The two politicians have joined forces to create a culture of silence around the garbage fiasco, which is fast turning into a major Greek tragedy, with disturbing local and global implications that run far deeper than the glistening, turquoise waters surrounding Zakynthos.
There was an alternative site donated near the village of Skopos, a viable space of sixty thousand square meters (60,000m2) of level ground, by private owners of a local organization that manages the old people’s home, and the center for children with special needs. According to residents, this seems to not even have been considered by the decision makers.
One local landowner, Konstandinos Bozikis, who is one of the many young Greeks returning to their family’s plots to build his life’s dream, “Wild Fig,” an eco-resort to introduce permaculture and eco-tourism told me, “The solution is not cheap, it’s really expensive. It’s in fact astronomically expensive. The politicians make everyone believe that they push for this expensive solution so they can get a ton of contracts to meet the prerequisites of eco-preservation, instead of following the easier and more economical solution of Skopos. More contracts means more suspicion, more costly studies, no real solution. Maybe there is something more at play here.”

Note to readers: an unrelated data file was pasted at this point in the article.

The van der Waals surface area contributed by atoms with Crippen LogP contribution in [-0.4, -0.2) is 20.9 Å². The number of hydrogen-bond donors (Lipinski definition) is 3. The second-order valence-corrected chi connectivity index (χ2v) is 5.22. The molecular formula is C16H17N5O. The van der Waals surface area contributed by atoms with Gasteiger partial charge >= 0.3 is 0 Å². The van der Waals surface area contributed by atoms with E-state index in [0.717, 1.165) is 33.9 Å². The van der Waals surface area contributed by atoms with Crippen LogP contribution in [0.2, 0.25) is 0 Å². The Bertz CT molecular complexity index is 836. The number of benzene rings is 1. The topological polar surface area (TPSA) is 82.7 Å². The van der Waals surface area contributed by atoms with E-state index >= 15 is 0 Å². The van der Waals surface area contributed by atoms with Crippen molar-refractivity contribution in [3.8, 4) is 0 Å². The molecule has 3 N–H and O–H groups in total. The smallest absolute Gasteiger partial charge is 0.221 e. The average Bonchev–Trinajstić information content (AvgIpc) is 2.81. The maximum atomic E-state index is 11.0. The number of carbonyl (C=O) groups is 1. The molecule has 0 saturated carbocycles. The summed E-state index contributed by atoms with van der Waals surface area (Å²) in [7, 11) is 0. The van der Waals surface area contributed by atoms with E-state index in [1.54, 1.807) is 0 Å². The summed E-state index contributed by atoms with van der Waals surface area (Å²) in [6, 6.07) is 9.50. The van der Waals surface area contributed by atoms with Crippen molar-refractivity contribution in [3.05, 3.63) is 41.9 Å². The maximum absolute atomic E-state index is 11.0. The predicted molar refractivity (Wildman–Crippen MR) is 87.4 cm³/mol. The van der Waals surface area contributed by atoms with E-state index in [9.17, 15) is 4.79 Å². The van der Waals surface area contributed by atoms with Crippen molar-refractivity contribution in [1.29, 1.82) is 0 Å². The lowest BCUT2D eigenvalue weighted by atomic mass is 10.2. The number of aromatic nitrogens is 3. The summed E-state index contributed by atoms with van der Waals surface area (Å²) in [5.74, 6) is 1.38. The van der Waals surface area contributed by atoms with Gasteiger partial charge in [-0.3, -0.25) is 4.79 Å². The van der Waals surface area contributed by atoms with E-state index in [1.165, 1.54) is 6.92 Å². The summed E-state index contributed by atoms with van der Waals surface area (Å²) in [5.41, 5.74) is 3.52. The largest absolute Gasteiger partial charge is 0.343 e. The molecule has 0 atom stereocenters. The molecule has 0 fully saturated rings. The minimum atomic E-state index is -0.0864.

Could it be that The Emir of Qatar, Hamad bin Khalifa Al Thani has offered to purchase150,000 square meters of prime coastal property, along with nine other Ioanian islands? According to Greek news, the Public Revenue Service of Zakynthos has filed a nine million euro 9M contract and 400,000 euros as a deposit for the transfer tax, however, the tax service claims that the property is worth double its current value. Part of the purchase includes one of the island’s largest tourist attractions, Shipwreck, or Navajio Beach. The purchase is tied up in the courts currently, as the seller, Denis Grivas, claims his family has had title to the land for over 150 years, while the Greek Church disputes this.
It could be that the garbage crisis has something to do with devaluing the land that has been so cherished and well-kept by farmers and their families, who regularly return to the villages on holidays and summers to continue to cultivate the ancient olive groves, wineries and fruit orchards the way their ancestors did for centuries.
The stench of political corruption on an island that was ironically dubbed “levant flower,” or flower of the East, by the Venetians who also controlled the island for three centuries. Home to Greece’s esteemed national poet, Dionysios Solomos it was also once conquered by Ulysses. Upon Ulysses return to Ithaca and with Neoptolemos’ mediation, a treaty was signed granting autonomy and establishing the very first democracy in Greece, which lasted more than 650 years. Perhaps a return to that treaty and its ancient promises is needed.
For now, the tourists are starting to arrive, lining up for boat tours to remote swimming coves, and for dive expeditions to swim beside their beloved sea turtles, most of them oblivious to the crisis.
One protesting villager remarks, “Are our children not as important as marine life?”